What do anesthesiologists do?
An anesthesiologist is a doctor who gives a patient medication so they do not feel pain when they are undergoing surgery. However, these specialist physicians play a much wider role than just putting people to sleep for surgery. They are also involved in a range of other medical procedures, including carrying out assessments in critical care units, dealing with emergency situations, and giving advice about pain management.
The anesthesiologist provides pain relief before, during and after surgery, but they also fulfill a number of other important roles.
Pain relief in surgery
- Before an operation, a patient will meet with the anesthesiologist for an evaluation. The anesthesiologist will make a plan for the operation that takes into account the individual needs of the patient.
- On the day of the operation, the anesthesiologist supervises the administration of medication so that the patient will not experience pain.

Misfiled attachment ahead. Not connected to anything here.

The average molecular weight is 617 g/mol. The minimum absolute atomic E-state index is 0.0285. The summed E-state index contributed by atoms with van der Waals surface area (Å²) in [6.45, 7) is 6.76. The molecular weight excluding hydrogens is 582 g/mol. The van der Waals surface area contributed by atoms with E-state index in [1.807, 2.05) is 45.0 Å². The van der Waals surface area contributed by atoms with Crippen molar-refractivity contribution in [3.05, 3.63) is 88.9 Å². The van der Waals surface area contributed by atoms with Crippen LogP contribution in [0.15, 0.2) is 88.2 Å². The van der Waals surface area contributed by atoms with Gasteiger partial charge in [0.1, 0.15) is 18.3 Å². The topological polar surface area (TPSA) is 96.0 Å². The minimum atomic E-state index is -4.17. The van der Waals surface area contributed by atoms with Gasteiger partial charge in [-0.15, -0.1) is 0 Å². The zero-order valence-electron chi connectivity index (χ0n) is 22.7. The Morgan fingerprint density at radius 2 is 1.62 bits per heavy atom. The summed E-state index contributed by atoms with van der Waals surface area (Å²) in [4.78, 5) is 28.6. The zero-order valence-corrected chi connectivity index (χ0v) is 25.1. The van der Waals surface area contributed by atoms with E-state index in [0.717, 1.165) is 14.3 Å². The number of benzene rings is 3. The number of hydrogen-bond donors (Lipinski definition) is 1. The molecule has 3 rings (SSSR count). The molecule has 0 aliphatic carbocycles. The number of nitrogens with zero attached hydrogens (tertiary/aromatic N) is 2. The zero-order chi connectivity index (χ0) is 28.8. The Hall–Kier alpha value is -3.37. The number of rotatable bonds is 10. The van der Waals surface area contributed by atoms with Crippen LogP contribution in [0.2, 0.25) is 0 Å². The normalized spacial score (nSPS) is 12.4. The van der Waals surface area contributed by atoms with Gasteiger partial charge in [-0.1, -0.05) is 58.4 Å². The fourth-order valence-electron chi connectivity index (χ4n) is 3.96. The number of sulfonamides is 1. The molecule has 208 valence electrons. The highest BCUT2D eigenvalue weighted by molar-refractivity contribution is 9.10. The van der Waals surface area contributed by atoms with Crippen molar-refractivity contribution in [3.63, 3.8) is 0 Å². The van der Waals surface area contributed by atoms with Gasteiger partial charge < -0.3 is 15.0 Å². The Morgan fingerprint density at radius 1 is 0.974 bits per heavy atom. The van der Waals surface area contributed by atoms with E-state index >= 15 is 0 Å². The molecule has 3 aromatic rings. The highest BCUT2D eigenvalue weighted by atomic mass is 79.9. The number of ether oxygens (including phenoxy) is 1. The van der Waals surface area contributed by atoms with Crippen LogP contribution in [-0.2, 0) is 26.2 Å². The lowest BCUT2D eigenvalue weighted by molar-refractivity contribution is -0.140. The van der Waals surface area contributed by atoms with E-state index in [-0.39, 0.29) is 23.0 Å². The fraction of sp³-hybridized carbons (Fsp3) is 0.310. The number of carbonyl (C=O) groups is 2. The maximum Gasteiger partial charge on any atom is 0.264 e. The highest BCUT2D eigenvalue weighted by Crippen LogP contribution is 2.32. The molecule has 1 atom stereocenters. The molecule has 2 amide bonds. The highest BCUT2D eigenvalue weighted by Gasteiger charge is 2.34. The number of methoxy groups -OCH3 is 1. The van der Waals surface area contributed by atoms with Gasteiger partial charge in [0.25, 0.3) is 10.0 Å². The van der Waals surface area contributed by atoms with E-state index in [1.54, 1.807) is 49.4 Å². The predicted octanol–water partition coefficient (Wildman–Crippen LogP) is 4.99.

- However, the anesthesiologist does not physically provide most Anesthetics. They supervise either a CRNA or Anesthesia Assistant while they provide the anesthetic. CRNAs often work independently without supervision as well.
The type of pain relief offered during surgery may be:
- General anesthesia: The patient "goes to sleep" while the operation lasts.
- Sedation: Intravenous drugs calm the patient or make them unaware of the procedure.
- Regional anesthesia: Local anesthetic is injected near the nerves to numb the area that will be operated. These may be nerve blocks or spinal or epidural injections.
During the procedure, the surgeon carries out the surgical work, but the anesthesiologist will continue to be responsible for the medical management of the patient.
They monitor the patient's bodily functions, assess the best way to treat the vital organs, and provide a balance of medications suited to the individual's needs.
The functions they need to monitor include:
- Heart rate and rhythm
- Blood pressure
- Body temperature
- Fluid balance
The anesthesiologist controls these vital measures and the patient's level of pain and unconsciousness throughout the operation.
After the procedure, the anesthesiologist continues to be responsible for the patient's overall care. They will reverse the effects of the anesthesia and continue to evaluate the patient and keep them comfortable as they recover.
During this process, the anesthesiologist will direct other health workers, including specialist nurses.
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